Hubie Halloween looks like another one of Adam Sandler’s disposable, lowest common denominator comedies and in a lot of ways, it is. There are plenty of slapstick moments that don’t land, recurring jokes that never feel earned, and guest spots aplenty from Sandler regulars. All the elements from the modern crop of unloved Sandler comedies are going to show up in Hubie Halloween, so if those are instant turn-offs for you, you are probably better off just steering clear.
However, if you have really been following Adam Sandler’s filmography, Hubie Halloween represents something of a minor miracle. At some point, Sandler stopped playing the kind of characters that made him a cult comedy icon; goofball weirdos whose behavior made them pariahs in some form or another. You look at the kind of bombastic cartoon characters he played on Saturday Night Live and his early star vehicles like Billy Madison and Happy Gilmore, and you see someone who identified with outcasts and clowns. But after a time, Sandler became lazy and seemingly jaded to his own popularity and his movie characters began to reflect that sense of disdain. It got to a point where some movies would feature Sandler being cruel to the kinds of characters he himself used to embody.
So, it is genuinely refreshing to see Adam Sandler return to playing a lovable doofus in Hubie Halloween. Hubie Dubois is a selfless civil servant in the town of Salem, Massachusetts, and he wants to make sure everyone has a safe Halloween. Unfortunately, this Halloween has to deal with a jailbreak from the local mental institution and the mysterious disappearances of a few neighborhood figures. Eventually, it will be up to Hubie to save the day.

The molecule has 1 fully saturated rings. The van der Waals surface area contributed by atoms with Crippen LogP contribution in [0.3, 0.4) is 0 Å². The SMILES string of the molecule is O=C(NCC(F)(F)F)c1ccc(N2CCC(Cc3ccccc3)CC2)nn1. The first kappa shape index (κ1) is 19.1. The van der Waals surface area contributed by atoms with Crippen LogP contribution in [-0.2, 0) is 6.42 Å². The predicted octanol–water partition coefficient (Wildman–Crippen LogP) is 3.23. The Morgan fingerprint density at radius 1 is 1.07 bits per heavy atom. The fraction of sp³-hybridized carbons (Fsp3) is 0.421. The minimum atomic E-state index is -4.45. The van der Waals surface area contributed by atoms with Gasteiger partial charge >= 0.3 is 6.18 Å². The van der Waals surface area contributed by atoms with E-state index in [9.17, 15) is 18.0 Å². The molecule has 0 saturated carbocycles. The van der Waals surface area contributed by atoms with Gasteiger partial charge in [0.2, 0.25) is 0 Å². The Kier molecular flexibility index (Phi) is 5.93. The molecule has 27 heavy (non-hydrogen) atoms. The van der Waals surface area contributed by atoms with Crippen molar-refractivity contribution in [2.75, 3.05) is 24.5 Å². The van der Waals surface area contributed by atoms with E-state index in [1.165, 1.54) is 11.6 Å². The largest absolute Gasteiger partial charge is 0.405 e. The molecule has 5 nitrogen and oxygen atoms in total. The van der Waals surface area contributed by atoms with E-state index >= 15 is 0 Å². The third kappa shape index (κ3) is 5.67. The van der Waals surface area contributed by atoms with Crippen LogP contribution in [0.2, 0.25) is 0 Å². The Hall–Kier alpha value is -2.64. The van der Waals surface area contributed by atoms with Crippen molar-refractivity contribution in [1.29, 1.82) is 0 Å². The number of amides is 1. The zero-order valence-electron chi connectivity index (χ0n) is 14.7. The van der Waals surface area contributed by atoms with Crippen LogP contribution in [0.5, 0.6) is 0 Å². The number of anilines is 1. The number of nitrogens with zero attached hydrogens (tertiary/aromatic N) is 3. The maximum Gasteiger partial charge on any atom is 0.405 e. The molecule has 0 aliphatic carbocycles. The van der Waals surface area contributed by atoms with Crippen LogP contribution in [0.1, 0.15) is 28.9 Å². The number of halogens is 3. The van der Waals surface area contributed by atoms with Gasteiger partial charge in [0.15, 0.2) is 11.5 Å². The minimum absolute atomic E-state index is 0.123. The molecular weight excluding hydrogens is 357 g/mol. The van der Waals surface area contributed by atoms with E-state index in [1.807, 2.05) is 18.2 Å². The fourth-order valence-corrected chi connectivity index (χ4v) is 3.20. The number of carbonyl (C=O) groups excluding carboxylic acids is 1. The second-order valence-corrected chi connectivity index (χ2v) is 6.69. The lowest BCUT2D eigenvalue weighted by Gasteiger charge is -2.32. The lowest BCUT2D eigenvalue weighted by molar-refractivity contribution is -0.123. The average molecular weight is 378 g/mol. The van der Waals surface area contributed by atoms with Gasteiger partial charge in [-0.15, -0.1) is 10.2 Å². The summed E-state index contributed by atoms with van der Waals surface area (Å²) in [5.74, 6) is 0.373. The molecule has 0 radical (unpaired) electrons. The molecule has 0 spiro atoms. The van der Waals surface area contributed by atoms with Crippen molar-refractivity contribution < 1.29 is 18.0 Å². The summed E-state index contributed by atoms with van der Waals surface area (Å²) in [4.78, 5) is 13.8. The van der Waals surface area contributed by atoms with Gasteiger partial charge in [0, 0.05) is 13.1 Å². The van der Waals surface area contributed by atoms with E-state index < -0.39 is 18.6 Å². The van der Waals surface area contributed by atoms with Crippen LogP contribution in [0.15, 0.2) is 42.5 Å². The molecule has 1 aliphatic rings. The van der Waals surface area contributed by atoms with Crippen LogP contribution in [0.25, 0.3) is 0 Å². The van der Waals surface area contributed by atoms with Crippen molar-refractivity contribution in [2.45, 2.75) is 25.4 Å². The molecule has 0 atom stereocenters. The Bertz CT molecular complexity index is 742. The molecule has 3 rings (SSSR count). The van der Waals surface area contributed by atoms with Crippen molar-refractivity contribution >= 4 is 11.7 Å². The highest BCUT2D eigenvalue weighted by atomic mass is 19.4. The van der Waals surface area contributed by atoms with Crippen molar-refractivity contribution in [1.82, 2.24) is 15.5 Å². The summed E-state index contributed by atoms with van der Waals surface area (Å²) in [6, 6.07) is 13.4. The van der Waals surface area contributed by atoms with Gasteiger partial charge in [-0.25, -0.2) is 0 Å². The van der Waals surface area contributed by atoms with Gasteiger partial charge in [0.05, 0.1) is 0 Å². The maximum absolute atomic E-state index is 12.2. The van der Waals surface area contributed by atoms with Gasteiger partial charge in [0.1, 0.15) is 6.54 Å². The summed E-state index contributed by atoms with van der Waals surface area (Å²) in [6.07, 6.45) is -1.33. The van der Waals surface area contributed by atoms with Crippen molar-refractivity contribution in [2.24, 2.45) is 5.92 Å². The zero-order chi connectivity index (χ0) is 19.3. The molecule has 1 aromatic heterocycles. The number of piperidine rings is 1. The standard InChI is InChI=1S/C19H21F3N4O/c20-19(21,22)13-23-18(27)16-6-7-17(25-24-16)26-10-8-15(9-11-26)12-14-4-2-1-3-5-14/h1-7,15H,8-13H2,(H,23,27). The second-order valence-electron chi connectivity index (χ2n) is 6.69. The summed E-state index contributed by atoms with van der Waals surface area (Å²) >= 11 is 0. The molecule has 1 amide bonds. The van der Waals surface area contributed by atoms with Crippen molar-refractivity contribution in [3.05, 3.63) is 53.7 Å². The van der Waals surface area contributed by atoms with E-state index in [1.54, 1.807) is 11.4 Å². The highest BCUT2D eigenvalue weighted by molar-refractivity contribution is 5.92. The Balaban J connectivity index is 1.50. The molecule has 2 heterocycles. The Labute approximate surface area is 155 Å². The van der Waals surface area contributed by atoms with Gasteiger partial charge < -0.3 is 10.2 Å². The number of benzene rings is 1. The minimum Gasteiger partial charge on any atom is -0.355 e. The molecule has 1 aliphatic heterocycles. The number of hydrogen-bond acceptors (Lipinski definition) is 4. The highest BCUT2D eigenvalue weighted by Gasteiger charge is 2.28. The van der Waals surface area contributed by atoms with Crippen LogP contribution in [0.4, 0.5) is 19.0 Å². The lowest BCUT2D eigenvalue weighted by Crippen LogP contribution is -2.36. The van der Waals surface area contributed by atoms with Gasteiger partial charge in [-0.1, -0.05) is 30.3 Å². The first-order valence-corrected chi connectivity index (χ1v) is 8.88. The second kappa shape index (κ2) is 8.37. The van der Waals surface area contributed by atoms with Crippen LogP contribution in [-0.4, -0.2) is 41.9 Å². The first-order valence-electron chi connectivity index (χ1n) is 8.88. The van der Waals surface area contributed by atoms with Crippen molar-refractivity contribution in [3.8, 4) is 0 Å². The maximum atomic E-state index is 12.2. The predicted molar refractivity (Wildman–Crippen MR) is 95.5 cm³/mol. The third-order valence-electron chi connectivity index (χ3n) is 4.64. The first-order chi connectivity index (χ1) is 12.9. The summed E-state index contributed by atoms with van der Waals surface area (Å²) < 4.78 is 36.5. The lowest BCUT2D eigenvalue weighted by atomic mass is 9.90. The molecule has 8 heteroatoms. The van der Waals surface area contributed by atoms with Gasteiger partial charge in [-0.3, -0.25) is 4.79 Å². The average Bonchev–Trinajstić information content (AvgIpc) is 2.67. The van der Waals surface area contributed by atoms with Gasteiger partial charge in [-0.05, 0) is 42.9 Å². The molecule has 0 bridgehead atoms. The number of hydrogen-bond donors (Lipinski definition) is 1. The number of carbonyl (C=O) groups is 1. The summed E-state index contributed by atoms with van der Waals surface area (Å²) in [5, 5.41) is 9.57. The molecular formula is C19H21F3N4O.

As far as plotting goes, Hubie Halloween won’t knock your socks off but it does have some cute surprises along the way. The jokes and absurd performance choices are more miss than hit, but the hits are actually pretty funny. And though director Steve Brill is not doing anything super stylish or inventive with the filmmaking, the production design and set decoration are thoroughly impressive. As far as nailing a delightfully Halloween vibe, Hubie Halloween is an undeniable success. There is an abundance of love for the spooky season and the many things we all love about it, and there is no doubt that this was Sandler’s opportunity to make an ode to October. In that regard, he did great.
And frankly, his performance as Hubie is a much more welcome bit of stupidity than the stuff we have seen from him in other comparable comedies. Yes, Sandler is doing a doofy voice but that kind of choice was what made him stand out amongst his comedy peers. And his decision to try and make something that echoed his former glory days – there are pretty direct references to both Billy Madison and Happy Gilmore in Hubie Halloween – is sweethearted in a way that seemed incapable from contemporary Sandler. If nothing else, Hubie Halloween is a reminder that Sandler is an intelligent and self-aware artist and he knows exactly what he is doing.
Thankfully, the supporting cast in this are all enjoyable in their own ways and prop up the warmth that Sandler is going for. Julie Bowen reunites with Sandler after their romantic pairing in Happy Gilmore and she is a ray of silly sunshine. You’ll get expectedly ridiculous turns from Sandler regulars like Steve Buscemi and Rob Schneider, but none of them are so heinous as to sink the film. If anything, the abundance of recognizable actors actually hurts the movie as certain talents never get a chance to ever shine. And then, there is Kevin James who might possibly be the only comedic actor in history to never have a single funny moment in his career.
Still, Hubie Halloween ends up being one of the more pleasant Adam Sander comedies in recent memory. It wears its big, dumb heart on its sleeve and that alone is worth commending. On its own, Hubie Halloween is a mediocre but mostly harmless little comedy. When grading on the Adam Sandler curve, it passes with flying colors. There are many worse ways you could be celebrating Halloween.